Like many new mothers of multiples, I fell into bad habits when it comes to feeding my family. Life with two babies in the NICU for 3 months was hard enough without thinking about what my husband and I were going to eat. Things got even harder with the twins at home. No sleep and no time make dinner a dull affair. I never felt bad about the way I was feeding my family, as I talked to other parents of multiples. Most told me they were also living off of fast food, take out, and packaged frozen meals. Even when I decided to venture out (but keep it as easy as I could) I found myself in a rut of a scheduled cycle of frozen crock pot meals. It got so bad that my poor husband (while choking down the same meal he had every other Tuesday) finally told me he had had enough! He could not eat another crock pot meal!
I reached out to my local multiples support group in search of help on dinner. I found not just recipes, but an idea. Amongst the hundreds of responses I found common themes. A good family meal should be 1.) something the kids will eat; 2.) I should be able to make it in bulk; and 3.) it should be freezer friendly. So, using the same ideology of the crock pot meals, I went on my own adventure to find a similar alternative. Something a bit fancier, something a bit more old-fashioned, homestyle cooking, and something that wasn’t going to be an all-day project.
I went on an adventure into my dusty archive of cookbooks, long forgotten recipe cards, and my trusted friend the Internet to find recipes that I could adapt to my needs. I found a mountain of recipes that will work and I will share two that are sure to impress. But I also want you to take something else away from this article and that is my idea: The idea to make the recipes you already know and love and find a way to make them into what I like to think of as the “three meal recipe”. If you are going to take the time to make it, make it worth it! My “three meal recipe” idea is that you will make one you will eat, one you will freeze, and have ingredients left over for the kids to eat for lunch the next day. It works with almost any casserole style dish and I have even used it on casserole style side dishes which made an easy potluck item.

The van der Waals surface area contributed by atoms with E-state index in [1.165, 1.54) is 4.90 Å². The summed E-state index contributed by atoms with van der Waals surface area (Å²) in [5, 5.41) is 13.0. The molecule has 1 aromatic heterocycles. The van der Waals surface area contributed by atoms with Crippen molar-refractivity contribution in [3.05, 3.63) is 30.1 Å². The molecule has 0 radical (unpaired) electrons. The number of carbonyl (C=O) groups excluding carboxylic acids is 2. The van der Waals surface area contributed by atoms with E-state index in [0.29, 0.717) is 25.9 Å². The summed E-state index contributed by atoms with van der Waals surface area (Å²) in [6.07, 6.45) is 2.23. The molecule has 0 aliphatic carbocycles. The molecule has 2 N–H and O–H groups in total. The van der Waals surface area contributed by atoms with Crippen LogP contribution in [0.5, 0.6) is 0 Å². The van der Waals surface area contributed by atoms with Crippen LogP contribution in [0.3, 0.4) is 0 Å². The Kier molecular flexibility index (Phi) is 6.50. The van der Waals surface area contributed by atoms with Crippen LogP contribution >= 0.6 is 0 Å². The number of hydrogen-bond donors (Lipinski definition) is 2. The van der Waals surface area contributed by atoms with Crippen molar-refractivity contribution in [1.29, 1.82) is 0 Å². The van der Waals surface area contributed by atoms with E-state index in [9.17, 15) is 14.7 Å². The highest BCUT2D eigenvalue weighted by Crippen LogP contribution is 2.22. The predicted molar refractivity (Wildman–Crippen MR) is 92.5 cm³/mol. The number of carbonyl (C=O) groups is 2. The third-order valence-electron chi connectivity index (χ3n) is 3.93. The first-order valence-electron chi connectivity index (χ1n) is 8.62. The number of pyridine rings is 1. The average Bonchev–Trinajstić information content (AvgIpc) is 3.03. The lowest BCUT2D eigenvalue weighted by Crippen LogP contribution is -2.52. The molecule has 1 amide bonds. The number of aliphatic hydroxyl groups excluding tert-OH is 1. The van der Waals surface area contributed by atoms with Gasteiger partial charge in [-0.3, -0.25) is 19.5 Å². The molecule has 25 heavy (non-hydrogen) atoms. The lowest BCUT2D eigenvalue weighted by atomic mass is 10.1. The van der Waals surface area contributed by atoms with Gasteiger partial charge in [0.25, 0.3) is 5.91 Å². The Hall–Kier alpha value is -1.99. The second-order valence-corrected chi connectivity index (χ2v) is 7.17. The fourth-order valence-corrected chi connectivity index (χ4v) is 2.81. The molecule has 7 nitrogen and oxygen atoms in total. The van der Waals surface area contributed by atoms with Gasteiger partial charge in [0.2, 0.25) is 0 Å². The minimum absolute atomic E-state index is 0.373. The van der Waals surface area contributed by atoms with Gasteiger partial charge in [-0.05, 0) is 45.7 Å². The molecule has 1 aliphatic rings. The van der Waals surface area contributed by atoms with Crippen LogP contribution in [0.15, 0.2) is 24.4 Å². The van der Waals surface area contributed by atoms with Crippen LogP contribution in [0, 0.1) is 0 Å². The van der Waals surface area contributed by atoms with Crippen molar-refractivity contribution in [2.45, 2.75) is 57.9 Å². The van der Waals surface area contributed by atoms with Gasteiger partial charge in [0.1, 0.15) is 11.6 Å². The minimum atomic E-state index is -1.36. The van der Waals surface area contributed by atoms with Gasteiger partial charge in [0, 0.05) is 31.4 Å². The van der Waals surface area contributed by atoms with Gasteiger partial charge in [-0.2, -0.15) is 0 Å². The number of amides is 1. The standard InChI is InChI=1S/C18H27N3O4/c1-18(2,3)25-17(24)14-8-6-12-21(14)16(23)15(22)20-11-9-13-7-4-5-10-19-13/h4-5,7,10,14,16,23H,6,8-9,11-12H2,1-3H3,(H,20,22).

Now, what you all have been waiting for…the recipes!
- 1 (16 ounce) package of Jumbo Shell pasta
- 1 (30 ounce) container of cottage cheese or whole fat
- 12 ounces of shredded mozzarella Cheese
- 3/4 Cup of grated Parmesan Cheese
- 2 eggs lightly beaten
- 1 pinch of garlic powder
- 1 tsp dried oregano
- 1 tsp dried parsley
- 1 (26 ounce) jar of spaghetti sauce
- Cook the pasta shells according to the package directions then place them in a bowl of cold water to stop cooking.
- Prepare two 8×8 pans by spreading a small layer of spaghetti sauce in the bottom. (I use my glass pan for the one I will cook and a disposable aluminum pan for the one I will freeze. You can buy them at most grocery stores. Please remember to rinse and reuse or recycle.)
- Mix together Cottage Cheese/ Ricotta, Mozzarella Cheese, ½ Cup of Parmesan Cheese, Eggs, Garlic Powder, Oregano, and Parsley.
- Spoon the cheese mixture into the shells. (This was the part I feared the most but it was surprisingly easy. Just remember you want the shell to be full but you want to be able to close it.)
- Place your stuffed shells open side up and close together in your pan. An 8×8 pan fits about 5 across and 4 down.
- Add remaining sauce over the shells. Top with remaining parmesan cheese.
- Bake at 350 degrees F (175 degrees C) for 25-35 minutes, or until bubbly. Let stand 10 minutes before serving. (Cook frozen pan at the same temperature for 45 minutes covered and 25-30 minutes uncovered.)